It is also known that dust ignitions might occur spontaneously in a fluidized bed, because of spark discharges. See Boyle, A. R. and Llewellyn J. in Journal Society Chemical Industry, Vol. 69, Page 173 (1947). Indeed, charge generation during fluidization has been recognized as a potential safety hazard.
The attraction between charged particles is known to interfere with the normal hydrodynamics of a fluidized bed. It may affect particle motion and momentum transfer in dilute, turbulent gas solids flow systems. As a result of mutual collisions among particles and between particles and walls positively and negatively charged, surfaces are built up in a fluidized bed through electron transfer. The probability of electron transfer following collision depends primarily upon the properties of the materials, the physical state of their surfaces, and the energy of their impact. A body delivering electrons more readily will become positively charged and vice versa. Thus the prime requirement for static electrification is the making and breaking of surface contact. It follows that electrostatic generation can occur between collisions of conductor and insulator, insulator and insulator, and conductor and conductor although the degree of electrification may be different.
Since a charged particle is essentially a capacitor, it can be charged, or discharged, in contact with other particles, or walls, when the potential difference between the two surfaces is large enough to overcome the contact resistance. Based on these notions, efforts have been made to regulate the electrostatic charge. This can be done only through: (1) changing the effective time of surface contact, and (2) changing the properties of the surface layer.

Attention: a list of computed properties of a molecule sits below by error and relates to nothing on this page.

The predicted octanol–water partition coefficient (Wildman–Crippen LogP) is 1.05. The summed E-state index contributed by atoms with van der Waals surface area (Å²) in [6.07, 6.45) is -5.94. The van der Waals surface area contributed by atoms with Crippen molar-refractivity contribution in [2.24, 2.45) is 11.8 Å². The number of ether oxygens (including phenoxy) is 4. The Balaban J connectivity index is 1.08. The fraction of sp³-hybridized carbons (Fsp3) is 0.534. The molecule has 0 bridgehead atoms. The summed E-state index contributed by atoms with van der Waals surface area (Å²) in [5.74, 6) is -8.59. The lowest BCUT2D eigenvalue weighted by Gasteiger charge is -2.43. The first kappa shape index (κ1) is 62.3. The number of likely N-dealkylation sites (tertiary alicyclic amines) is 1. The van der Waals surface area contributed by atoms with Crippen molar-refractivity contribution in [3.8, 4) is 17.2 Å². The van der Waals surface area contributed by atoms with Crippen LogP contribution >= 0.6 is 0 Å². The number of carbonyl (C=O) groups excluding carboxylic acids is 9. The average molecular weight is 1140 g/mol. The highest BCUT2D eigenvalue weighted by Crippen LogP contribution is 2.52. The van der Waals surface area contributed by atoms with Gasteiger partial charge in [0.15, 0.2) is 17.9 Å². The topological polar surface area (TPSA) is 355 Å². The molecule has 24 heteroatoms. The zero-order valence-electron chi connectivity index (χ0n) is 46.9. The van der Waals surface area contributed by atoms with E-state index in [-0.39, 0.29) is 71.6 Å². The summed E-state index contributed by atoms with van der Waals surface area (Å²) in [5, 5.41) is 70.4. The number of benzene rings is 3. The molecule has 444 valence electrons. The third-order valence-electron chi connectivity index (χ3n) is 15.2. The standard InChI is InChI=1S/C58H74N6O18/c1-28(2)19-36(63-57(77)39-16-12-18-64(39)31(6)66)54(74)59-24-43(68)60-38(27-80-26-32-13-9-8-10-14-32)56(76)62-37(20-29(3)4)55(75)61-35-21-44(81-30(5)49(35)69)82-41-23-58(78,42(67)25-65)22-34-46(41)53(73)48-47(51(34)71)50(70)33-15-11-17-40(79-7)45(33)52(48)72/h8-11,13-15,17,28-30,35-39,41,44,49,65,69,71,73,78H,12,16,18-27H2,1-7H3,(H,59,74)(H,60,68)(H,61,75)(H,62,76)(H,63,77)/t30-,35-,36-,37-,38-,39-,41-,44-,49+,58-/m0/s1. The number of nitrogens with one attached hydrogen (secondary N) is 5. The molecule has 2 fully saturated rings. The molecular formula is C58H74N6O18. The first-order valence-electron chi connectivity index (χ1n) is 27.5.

The consensus in the prior art has generally been towards lowering the electrostatic charge in a fluidized bed. To this goal, the most common methods suggested are: increasing relative humidity in the fluidizing mediums, treating particle surface with conducting films, air ionization and grounding of conducting parts. In fact, these attempts in industry have not been successful. Actually, an electrostatic charge is always present wherever gas-solids flow systems are involved. The present invention rests on a positive approach rather than a negative approach to electrical charging in a fluidized bed.
Taking advantage of the fact that electric charges are always present in a fluidized bed, and that such electric charges are mostly generated in regions of intense particle agitation. The present invention stems from the realization that an absence of charges should be indicative of stagnation of the particles in the fluidized bed, or in the associated pneumatic conveying lines. Therefore, instead of seeking to establish a quantitative relationship between the degree of charging and the intensity of fludization as has been done in the past. The object of the present invention is to locate stagnant regions which require proper and immediate action in order to keep fluidization at its maximum efficiency.
Therefore, the invention resides in the provision of discharge gap breakdown detectors associated with selected regions of a fluidized bed installation, including the adjoining pneumatic conveying lines, for detecting an absence of electrical discharges as an indication of stagnation of solid particles in the system.
FIG. 1 shows a multistage fluidized bed gasification processing plant of the prior art;
FIG. 2A, 2B are schematic representations of a fluidized bed unit; and
FIG. 3 shows the electrostatic probe according to the invention.